|Place of origin||Korea|
|Region or state||East Asia|
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Jeongol (전골) is a Korean-style hot pot made by putting meat, mushroom, seafood, seasoning, etc., in a stew pot, adding broth, and boiling it. It is similar to the category of Korean stews called jjigae, with the main difference being that jjigae are generally made with only a single main ingredient, and named after that ingredient (such as kimchi jjigae or sundubu jjigae), while jeongol usually contain a variety of main ingredients. An additional difference is that jeongol (like gujeolpan) was originally a dish for upper-class Koreans and members of the royal court, while jjigae was a simpler dish for commoners.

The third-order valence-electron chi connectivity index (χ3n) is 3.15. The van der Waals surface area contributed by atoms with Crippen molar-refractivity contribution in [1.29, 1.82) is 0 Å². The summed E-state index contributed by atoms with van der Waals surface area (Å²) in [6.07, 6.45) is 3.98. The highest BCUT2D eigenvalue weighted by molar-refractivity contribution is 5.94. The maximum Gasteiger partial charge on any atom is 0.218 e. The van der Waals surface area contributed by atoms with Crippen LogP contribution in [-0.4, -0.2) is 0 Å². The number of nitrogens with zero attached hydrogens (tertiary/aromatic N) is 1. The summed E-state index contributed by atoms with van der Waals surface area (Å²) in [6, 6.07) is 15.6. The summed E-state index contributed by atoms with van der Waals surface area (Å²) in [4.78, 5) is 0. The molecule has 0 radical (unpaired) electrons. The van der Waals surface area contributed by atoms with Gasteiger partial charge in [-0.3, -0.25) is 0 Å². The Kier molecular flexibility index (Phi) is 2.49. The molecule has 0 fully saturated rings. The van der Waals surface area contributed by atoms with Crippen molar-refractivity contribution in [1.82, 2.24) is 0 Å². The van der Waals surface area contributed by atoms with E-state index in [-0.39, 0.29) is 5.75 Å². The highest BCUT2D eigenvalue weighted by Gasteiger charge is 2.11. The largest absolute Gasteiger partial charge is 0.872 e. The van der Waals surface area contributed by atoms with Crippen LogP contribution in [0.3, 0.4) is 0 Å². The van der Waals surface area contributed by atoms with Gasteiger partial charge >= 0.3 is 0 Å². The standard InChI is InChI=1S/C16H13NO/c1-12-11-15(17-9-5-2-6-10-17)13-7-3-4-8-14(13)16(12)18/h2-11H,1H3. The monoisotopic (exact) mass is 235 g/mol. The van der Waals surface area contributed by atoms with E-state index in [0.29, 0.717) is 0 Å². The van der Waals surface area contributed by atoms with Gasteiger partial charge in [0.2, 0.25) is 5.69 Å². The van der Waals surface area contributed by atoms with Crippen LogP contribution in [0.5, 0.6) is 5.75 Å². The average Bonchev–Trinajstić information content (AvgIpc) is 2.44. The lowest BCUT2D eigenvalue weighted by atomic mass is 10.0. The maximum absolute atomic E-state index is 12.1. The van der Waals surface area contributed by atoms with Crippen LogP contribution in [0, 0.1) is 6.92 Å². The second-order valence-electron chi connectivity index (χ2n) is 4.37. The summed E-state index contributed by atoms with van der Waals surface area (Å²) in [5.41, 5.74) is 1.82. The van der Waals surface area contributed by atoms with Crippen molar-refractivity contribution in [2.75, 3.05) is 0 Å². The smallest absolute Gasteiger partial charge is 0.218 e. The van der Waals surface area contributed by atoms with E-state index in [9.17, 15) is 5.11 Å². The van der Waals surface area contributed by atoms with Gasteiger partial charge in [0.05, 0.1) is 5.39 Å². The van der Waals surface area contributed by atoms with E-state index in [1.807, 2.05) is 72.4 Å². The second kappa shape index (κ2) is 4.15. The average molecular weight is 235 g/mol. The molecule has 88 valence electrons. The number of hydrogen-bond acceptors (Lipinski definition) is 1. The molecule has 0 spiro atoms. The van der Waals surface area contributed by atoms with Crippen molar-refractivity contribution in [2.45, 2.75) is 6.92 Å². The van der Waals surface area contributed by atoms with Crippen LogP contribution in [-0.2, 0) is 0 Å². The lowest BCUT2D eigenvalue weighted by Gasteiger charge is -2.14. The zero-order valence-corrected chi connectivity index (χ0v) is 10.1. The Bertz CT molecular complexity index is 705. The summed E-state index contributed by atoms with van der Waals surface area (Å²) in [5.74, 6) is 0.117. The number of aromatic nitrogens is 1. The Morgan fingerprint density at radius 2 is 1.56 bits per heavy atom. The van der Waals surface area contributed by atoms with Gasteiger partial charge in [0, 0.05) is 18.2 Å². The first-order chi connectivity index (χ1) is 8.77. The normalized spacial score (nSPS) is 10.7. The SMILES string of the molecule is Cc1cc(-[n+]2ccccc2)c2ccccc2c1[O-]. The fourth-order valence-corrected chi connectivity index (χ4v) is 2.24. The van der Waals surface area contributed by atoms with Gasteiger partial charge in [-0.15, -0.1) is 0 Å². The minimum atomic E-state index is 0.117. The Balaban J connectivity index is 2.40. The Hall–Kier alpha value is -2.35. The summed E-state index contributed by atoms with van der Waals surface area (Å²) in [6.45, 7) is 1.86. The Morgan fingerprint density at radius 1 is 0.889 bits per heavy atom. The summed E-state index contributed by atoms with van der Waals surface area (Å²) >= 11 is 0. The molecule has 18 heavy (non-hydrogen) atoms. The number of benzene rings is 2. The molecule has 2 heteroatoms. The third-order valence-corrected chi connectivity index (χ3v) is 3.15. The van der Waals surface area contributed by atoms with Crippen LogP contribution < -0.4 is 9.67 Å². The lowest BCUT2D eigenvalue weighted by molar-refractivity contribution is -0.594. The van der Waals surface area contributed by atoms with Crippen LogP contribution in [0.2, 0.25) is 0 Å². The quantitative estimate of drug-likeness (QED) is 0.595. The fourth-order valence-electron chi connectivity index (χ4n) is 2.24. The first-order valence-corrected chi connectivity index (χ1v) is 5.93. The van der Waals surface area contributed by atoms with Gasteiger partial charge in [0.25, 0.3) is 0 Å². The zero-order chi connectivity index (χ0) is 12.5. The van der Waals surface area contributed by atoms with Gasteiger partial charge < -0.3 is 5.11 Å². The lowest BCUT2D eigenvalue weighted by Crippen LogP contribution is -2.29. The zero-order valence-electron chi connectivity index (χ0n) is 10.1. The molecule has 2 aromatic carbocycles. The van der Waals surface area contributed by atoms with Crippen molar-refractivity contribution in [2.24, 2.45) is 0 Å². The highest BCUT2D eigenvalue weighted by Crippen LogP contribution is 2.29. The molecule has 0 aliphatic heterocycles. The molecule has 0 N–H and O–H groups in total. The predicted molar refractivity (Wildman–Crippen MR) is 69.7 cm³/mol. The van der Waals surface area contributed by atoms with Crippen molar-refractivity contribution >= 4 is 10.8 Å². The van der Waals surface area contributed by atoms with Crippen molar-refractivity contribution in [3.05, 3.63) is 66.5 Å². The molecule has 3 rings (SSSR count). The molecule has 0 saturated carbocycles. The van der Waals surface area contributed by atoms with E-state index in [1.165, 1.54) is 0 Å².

According to the late Joseon era book Manguksamulkiwon Yeoksa (hangul: 만국사물기원역사, hanja: 萬國事物紀原歷史, "The History of Various Objects from all over the World"), jeongol originated from ancient times when soldiers would cook their food in iron helmets during times of war for lack of cooking utensils. In other Joseon era documents such as Kyeongdo Jabji (hangul: 경도잡지, hanja: 京都雜志), it is mentioned that jeongol was cooked in a vessel called jeolliptu (전립투, soldier's hat) because it resembled a soldier's helmet. In Siuijeonseo (hangul: 시의전서, hanja: 是議全書), it is mentioned that thinly sliced seasoned beef was cooked in a pot and sprinkled with pine nut powder, and occasionally cooked with bamboo shoots, baby octopus and oysters.
Jeongol usually contains sliced beef or seafood, vegetables, mushrooms, and other seasonings, which are boiled with a small amount of broth in a jeongolteul (전골틀, pot used for cooking jeongol). They may also include mandu (dumplings). Some jeongol are spicy, containing added gochujang or chili pepper powder, although these ingredients may be omitted. The variety of broth used varies according to the type of jeongol being prepared.